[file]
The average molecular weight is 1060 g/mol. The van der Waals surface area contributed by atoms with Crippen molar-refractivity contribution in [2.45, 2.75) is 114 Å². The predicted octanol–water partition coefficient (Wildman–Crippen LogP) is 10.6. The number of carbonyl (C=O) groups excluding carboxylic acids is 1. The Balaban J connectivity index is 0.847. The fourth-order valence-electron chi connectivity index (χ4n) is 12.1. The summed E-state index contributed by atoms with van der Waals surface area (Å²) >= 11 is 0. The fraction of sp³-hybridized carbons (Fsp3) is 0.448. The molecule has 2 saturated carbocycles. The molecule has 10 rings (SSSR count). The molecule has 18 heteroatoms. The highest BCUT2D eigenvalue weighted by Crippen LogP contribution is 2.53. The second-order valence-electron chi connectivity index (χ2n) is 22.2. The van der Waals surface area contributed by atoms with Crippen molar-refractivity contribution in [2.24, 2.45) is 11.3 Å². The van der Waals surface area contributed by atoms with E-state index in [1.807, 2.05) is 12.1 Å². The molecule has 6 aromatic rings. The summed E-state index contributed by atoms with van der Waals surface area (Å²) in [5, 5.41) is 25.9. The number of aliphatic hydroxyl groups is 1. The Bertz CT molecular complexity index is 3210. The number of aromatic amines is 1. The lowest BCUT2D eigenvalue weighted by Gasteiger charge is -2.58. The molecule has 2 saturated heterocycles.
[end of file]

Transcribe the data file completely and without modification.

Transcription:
The average molecular weight is 1060 g/mol. The van der Waals surface area contributed by atoms with Crippen molar-refractivity contribution in [2.45, 2.75) is 114 Å². The predicted octanol–water partition coefficient (Wildman–Crippen LogP) is 10.6. The number of carbonyl (C=O) groups excluding carboxylic acids is 1. The Balaban J connectivity index is 0.847. The fourth-order valence-electron chi connectivity index (χ4n) is 12.1. The summed E-state index contributed by atoms with van der Waals surface area (Å²) >= 11 is 0. The fraction of sp³-hybridized carbons (Fsp3) is 0.448. The molecule has 2 saturated carbocycles. The molecule has 10 rings (SSSR count). The molecule has 18 heteroatoms. The highest BCUT2D eigenvalue weighted by Crippen LogP contribution is 2.53. The second-order valence-electron chi connectivity index (χ2n) is 22.2. The van der Waals surface area contributed by atoms with Crippen molar-refractivity contribution in [2.24, 2.45) is 11.3 Å². The van der Waals surface area contributed by atoms with E-state index in [1.807, 2.05) is 12.1 Å². The molecule has 6 aromatic rings. The summed E-state index contributed by atoms with van der Waals surface area (Å²) in [5, 5.41) is 25.9. The number of aliphatic hydroxyl groups is 1. The Bertz CT molecular complexity index is 3210. The number of aromatic amines is 1. The lowest BCUT2D eigenvalue weighted by Gasteiger charge is -2.58. The molecule has 2 saturated heterocycles.